- Photographs can be sweet reminiscences of another time and painful reminders of all that has been lost.
- Before throwing out old family photos, think of the children who might want documentation of the family tree.
- Social media makes it hard to avoid painful images as these feeds may offer glimpses of estranged relatives.
Photographs spark memories and powerful emotions. At best, they elicit sweet reminiscences of another time. At worst, they are painful mementos of all that has been lost.
My mother, who fled Nazi Germany as a 12-year-old unaccompanied minor, had little use for the family photographs of her murdered relatives. She kept them hidden, never framing, or displaying them — or even assembling a family album. She avoided looking at those images; they captured the ghosts from her past. For my mother, the past was not a place to find refuge; it was a place from which she was a refugee. She was safe as long as her memory didn’t drop in like an unwelcome visitor. Photographs only extended an invitation.
Recently, however, I have been finding remarkable photographs in my 98-year-old mother’s apartment. Above, for example, is the earliest photo I've seen of my mother. Taken in 1925 in Stockstadt am Rhein, Germany, Edith is pictured here when she was only months old. The second woman from the right is holding her, and that's her older sister, Betty, standing in front of their mother. Edith and Betty survived the Holocaust, as my grandparents had the foresight to send both of them — separately and alone — to America when they were only 12 and 14 years old. Tragically, my grandparents were murdered.
The discovery of these hidden photos prompted thoughts of what the estranged do with their old family photographs. In some ways, my mother and the estranged share the same quandary over these mementos.
The estranged and family photos
The estranged may wish these photos would simply go away. In the fury of the moment, many are tempted to deface or eradicate memories by scissoring out the estranged from family photos. Some may simply discard the photographs and other remembrances to release themselves of this distressing burden. While that may relieve the embittered, it does not serve the larger family.
“The pictures are not just about you,” says Marian Grande, Family Mediator and Divorce Coach in Ontario, Canada. “They are about a family. Your family. Your kids. One day your adult children will likely want to show their own children a piece of their family history. Deleting photos is like deleting a part of who they are. It is essentially deleting the documentation of the family tree.”
Grande offers the following suggestions for preserving photographs:
- Retain a photo organization service. Leave photos in a digital format and keep passwords available so the organizer has access to retrieve them from cloud sources.
- Back up photos to an alternative source, such as a computer, jump drive or external hard drive. That secures the photos in case they are removed from your shared cloud or hard drive without your knowledge.
- If your photographs are loose or in photo albums, put them all in a box clearly labelled. When gathering the photos, use plastic, which allows you to know what’s inside. However, this is only a short-term solution for storage as the plastic releases chemicals that will deteriorate the photo in time.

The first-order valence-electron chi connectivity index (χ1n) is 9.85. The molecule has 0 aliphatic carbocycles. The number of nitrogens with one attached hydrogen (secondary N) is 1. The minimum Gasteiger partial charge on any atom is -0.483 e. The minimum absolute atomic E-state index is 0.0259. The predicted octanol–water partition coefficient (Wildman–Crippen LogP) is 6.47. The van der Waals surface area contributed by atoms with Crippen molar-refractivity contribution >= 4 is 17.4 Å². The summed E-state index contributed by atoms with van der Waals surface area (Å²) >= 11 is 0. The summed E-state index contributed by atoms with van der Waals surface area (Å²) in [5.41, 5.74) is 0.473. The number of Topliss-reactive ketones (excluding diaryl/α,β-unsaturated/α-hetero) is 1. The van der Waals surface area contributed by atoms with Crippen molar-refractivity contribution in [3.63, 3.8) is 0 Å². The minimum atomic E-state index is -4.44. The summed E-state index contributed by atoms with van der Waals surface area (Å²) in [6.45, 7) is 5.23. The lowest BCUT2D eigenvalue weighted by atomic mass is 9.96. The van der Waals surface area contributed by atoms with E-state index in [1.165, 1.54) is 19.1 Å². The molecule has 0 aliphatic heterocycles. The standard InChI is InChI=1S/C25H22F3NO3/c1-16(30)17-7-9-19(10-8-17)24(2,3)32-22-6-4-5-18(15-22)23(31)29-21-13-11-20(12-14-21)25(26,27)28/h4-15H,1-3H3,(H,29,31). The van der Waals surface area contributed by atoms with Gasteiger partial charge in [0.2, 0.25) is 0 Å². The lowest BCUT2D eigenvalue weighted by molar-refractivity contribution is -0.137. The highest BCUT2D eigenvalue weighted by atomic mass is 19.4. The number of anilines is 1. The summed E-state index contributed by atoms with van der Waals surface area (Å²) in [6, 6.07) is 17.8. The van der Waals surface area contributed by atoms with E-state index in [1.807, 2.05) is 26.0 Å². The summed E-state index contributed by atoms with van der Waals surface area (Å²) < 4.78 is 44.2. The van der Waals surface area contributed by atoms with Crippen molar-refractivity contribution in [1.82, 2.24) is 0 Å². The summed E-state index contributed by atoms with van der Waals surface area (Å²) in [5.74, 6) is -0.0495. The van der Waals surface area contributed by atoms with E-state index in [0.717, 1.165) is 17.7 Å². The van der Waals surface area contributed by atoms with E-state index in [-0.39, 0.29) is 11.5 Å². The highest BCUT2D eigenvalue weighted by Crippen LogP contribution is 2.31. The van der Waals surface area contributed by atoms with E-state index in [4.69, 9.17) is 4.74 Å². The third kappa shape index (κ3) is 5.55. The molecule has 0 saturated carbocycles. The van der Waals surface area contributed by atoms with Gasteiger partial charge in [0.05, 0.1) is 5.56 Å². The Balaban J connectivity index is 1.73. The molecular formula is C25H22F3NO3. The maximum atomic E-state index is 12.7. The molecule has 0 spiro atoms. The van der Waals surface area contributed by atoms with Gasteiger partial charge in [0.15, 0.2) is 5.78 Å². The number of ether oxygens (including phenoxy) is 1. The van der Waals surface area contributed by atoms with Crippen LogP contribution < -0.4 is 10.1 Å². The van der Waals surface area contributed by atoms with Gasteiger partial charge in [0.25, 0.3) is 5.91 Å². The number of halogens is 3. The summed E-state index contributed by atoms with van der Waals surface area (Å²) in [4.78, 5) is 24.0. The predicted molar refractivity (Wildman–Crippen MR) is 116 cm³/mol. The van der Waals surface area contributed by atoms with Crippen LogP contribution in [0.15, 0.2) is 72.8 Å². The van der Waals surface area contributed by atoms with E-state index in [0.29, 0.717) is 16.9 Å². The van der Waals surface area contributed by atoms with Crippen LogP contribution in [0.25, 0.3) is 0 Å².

- To preserve printed photos, acid-free boxes and sleeves are best for storage.
To keep or not to keep social media accounts
In the age of social media, those images are peskier and tossing physical photographs doesn’t necessarily rid the estranged of those painful portraits. It’s much more difficult to make a clean break when Facebook updates, Twitter feeds, and Instagram pictures offer constant glimpses of estranged relatives. Exposure to an estranged relative’s posts, “likes,” comments, and photographs, whether direct or indirect (through a relative’s or mutual friend’s feed), can be like picking at scabs, preventing emotional wounds from healing and inhibiting the grieving process.
The estranged need to carefully weigh the risks and rewards of social media. If an estranged relative is aggressive, it might be best to avoid these platforms, which can become another battleground. But if users can tolerate feelings of exclusion and jealousy that might result from seeing an estranged relative’s posts, social media may offer a thread of a connection to that branch of the family.
Users who are deciding whether to stay connected on social media may ask themselves these questions:
- How hostile is my estranged relative?
- Is he or she likely to lash out at me on these platforms?
- How well adjusted am I to the estrangement?
- Can I stand to have some exposure to my estranged relative’s life, or will those encounters disturb my ability to accept the cutoff?
I’m glad my mother didn’t have to contend with social media posts in her day and, though she didn’t want to view them, I'm grateful she saved these buried, priceless photographs. I have struggled to understand my own identity and her history because my mother rarely spoke of her past. It was simply too painful for her to revisit and share her memories with her children. My mother’s old photographs give me some feel for the relatives I never had the opportunity to meet, and as Grande says, the images provide “documentation of the family tree.”
Grande, Marian (2021) https://absolutedisputeresolution.com/blog/f/what-do-you-do-with-family…